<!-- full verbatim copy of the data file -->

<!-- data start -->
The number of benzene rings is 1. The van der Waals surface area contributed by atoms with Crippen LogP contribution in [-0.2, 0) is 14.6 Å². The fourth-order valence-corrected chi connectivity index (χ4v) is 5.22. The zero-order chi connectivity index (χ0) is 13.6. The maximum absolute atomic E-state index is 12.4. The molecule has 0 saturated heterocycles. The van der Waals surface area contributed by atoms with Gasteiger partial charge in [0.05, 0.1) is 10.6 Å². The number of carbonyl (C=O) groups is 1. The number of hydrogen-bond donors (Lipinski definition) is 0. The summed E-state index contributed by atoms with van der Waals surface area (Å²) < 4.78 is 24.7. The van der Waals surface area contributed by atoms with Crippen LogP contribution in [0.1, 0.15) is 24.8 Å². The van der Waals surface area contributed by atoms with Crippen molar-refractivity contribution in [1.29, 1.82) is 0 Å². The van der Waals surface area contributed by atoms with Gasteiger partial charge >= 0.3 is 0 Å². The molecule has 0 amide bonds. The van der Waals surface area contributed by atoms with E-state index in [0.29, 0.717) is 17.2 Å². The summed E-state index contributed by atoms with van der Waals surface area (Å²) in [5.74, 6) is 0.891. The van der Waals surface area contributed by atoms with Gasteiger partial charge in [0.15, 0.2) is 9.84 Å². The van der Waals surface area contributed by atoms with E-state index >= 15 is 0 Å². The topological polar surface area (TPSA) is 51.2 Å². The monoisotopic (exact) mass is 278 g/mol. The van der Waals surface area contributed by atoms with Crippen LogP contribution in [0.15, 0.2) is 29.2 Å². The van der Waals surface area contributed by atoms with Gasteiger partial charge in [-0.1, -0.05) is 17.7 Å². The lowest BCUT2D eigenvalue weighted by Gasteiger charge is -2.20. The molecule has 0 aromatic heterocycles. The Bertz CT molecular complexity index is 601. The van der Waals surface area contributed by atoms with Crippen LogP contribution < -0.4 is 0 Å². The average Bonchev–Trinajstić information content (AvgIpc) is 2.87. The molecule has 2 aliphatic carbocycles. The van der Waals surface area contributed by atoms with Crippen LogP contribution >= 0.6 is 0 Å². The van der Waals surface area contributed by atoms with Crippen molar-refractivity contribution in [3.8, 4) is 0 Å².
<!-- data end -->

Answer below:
The number of benzene rings is 1. The van der Waals surface area contributed by atoms with Crippen LogP contribution in [-0.2, 0) is 14.6 Å². The fourth-order valence-corrected chi connectivity index (χ4v) is 5.22. The zero-order chi connectivity index (χ0) is 13.6. The maximum absolute atomic E-state index is 12.4. The molecule has 0 saturated heterocycles. The van der Waals surface area contributed by atoms with Gasteiger partial charge in [0.05, 0.1) is 10.6 Å². The number of carbonyl (C=O) groups is 1. The number of hydrogen-bond donors (Lipinski definition) is 0. The summed E-state index contributed by atoms with van der Waals surface area (Å²) < 4.78 is 24.7. The van der Waals surface area contributed by atoms with Crippen LogP contribution in [0.1, 0.15) is 24.8 Å². The van der Waals surface area contributed by atoms with Crippen molar-refractivity contribution in [1.29, 1.82) is 0 Å². The van der Waals surface area contributed by atoms with Gasteiger partial charge >= 0.3 is 0 Å². The molecule has 0 amide bonds. The van der Waals surface area contributed by atoms with E-state index in [0.29, 0.717) is 17.2 Å². The summed E-state index contributed by atoms with van der Waals surface area (Å²) in [5.74, 6) is 0.891. The van der Waals surface area contributed by atoms with Gasteiger partial charge in [0.15, 0.2) is 9.84 Å². The van der Waals surface area contributed by atoms with E-state index >= 15 is 0 Å². The topological polar surface area (TPSA) is 51.2 Å². The monoisotopic (exact) mass is 278 g/mol. The van der Waals surface area contributed by atoms with Crippen LogP contribution in [0.15, 0.2) is 29.2 Å². The van der Waals surface area contributed by atoms with Gasteiger partial charge in [-0.1, -0.05) is 17.7 Å². The lowest BCUT2D eigenvalue weighted by Gasteiger charge is -2.20. The molecule has 0 aromatic heterocycles. The Bertz CT molecular complexity index is 601. The van der Waals surface area contributed by atoms with Crippen LogP contribution < -0.4 is 0 Å². The average Bonchev–Trinajstić information content (AvgIpc) is 2.87. The molecule has 2 aliphatic carbocycles. The van der Waals surface area contributed by atoms with Crippen LogP contribution >= 0.6 is 0 Å². The van der Waals surface area contributed by atoms with Crippen molar-refractivity contribution in [3.8, 4) is 0 Å².